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I'm reading "Learning Python" and have come across the following:

User-defined exceptions can also signal nonerror conditions. For instance, a search routine can be coded to raise an exception when a match is found instead of returning a status flag for the caller to interpret. In the following, the try/except/else exception handler does the work of an if/else return-value tester:

class Found(Exception): pass

def searcher():
    if ...success...:
        raise Found()            # Raise exceptions instead of returning flags
    else:
        return

Because Python is dynamically typed and polymorphic to the core, exceptions, rather than sentinel return values, are the generally preferred way to signal such conditions.

I've seen this sort of thing discussed multiple times on various forums, and references to Python using StopIteration to end loops, but I can't find much in the official style guides (PEP 8 has one offhand reference to exceptions for flow control) or statements from developers. Is there anything official that states this is best practice for Python?

This (Are exceptions as control flow considered a serious antipattern? If so, Why?) also has several commenters state that this style is Pythonic. What is this based on?

TIA

43

The general consensus “don't use exceptions!” mostly comes from other languages and even there is sometimes outdated.

  • In C++, throwing an exception is very costly due to “stack unwinding”. Every local variable declaration is like a with statement in Python, and the object in that variable may run destructors. These destructors are executed when an exception is thrown, but also when returning from a function. This “RAII idiom” is an integral language feature and is super important to write robust, correct code – so RAII versus cheap exceptions was a tradeoff that C++ decided towards RAII.

  • In early C++, a lot of code was not written in an exception-safe manner: unless you actually use RAII, it is easy to leak memory and other resources. So throwing exceptions would render that code incorrect. This is no longer reasonable since even the C++ standard library uses exceptions: you can't pretend exceptions don't exist. However, exceptions are still an issue when combining C code with C++.

  • In Java, every exception has an associated stack trace. The stack trace is very valuable when debugging errors, but is wasted effort when the exception is never printed, e.g. because it was only used for control flow.

So in those languages exceptions are “too expensive” to be used as control flow. In Python this is less of an issue and exceptions are a lot cheaper. Additionally, the Python language already suffers from some overhead that makes the cost of exceptions unnoticeable compared to other control flow constructs: e.g. checking if a dict entry exists with an explicit membership test if key in the_dict: ... is generally exactly as fast as simply accessing the entry the_dict[key]; ... and checking if you get a KeyError. Some integral language features (e.g. generators) are designed in terms of exceptions.

So while there is no technical reason to specifically avoid exceptions in Python, there is still the question whether you should use them instead of return values. The design-level problems with exceptions are:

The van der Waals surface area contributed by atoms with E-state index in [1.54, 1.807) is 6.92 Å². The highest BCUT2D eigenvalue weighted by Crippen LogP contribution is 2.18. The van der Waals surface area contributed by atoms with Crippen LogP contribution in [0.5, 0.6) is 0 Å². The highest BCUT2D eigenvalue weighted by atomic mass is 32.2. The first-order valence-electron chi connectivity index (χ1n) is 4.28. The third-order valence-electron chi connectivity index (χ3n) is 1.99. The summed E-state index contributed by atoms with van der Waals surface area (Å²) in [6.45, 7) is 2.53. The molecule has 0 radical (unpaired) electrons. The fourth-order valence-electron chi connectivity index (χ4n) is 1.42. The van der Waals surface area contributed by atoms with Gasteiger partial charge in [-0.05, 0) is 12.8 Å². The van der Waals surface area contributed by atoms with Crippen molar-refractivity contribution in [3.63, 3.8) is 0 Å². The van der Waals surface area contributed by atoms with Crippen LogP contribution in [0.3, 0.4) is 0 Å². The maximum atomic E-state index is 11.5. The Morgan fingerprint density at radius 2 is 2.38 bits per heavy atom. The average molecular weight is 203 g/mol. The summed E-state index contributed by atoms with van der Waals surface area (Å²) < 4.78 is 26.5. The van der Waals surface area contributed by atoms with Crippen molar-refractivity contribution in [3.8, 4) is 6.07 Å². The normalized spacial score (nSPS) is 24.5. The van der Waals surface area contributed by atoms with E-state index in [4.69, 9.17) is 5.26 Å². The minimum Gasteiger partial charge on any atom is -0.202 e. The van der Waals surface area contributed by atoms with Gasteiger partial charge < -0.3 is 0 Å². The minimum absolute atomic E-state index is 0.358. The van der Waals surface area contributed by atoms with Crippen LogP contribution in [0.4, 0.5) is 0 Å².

• they are not at all obvious. You can't easily look at a function and see which exceptions it may throw, so you don't always know what to catch. The return value tends to be more well-defined.

  • exceptions are non-local control flow which complicates your code. When you throw an exception, you don't know where the control flow will resume. For errors that can't be immediately handled this is probably a good idea, when notifying your caller of a condition this is entirely unnecessary.

Python culture is generally slanted in favour of exceptions, but it's easy to go overboard. Imagine a list_contains(the_list, item) function that checks whether the list contains an item equal to that item. If the result is communicated via exceptions that is absolutely annoying, because we have to call it like this:

try:
  list_contains(invited_guests, person_at_door)
except Found:
  print("Oh, hello {}!".format(person_at_door))
except NotFound:
  print("Who are you?")

Returning a bool would be much clearer:

if list_contains(invited_guests, person_at_door):
  print("Oh, hello {}!".format(person_at_door))
else:
  print("Who are you?")

If the function is already supposed to return a value, then returning a special value for special conditions is rather error-prone, because people will forget to check this value (that's probably the cause of 1/3 of the problems in C). An exception is usually more correct.

A good example is a pos = find_string(haystack, needle) function that searches for the first occurrence of the needle string in the `haystack string, and returns the start position. But what if they haystack-string does not contain the needle-string?

The solution by C and mimicked by Python is to return a special value. In C this is a null pointer, in Python this is -1. This will lead to surprising results when the position is used as a string index without checking, especially as -1 is a valid index in Python. In C, your NULL pointer will at least give you a segfault.

In PHP, a special value of a different type is returned: the boolean FALSE instead of an integer. As it turns out this isn't actually any better due to the implicit conversion rules of the language (but note that in Python as well booleans can be used as ints!). Functions that do not return a consistent type are generally considered very confusing.

A more robust variant would have been to throw an exception when the string can't be found, which makes sure that during normal control flow it is impossible to accidentally use the special value in place of an ordinary value:

 try:
   pos = find_string(haystack, needle)
   do_something_with(pos)
 except NotFound:
   ...

Alternatively, always returning a type that can't be used directly but must first be unwrapped can be used, e.g. a result-bool tuple where the boolean indicates whether an exception occurred or if the result is usable. Then: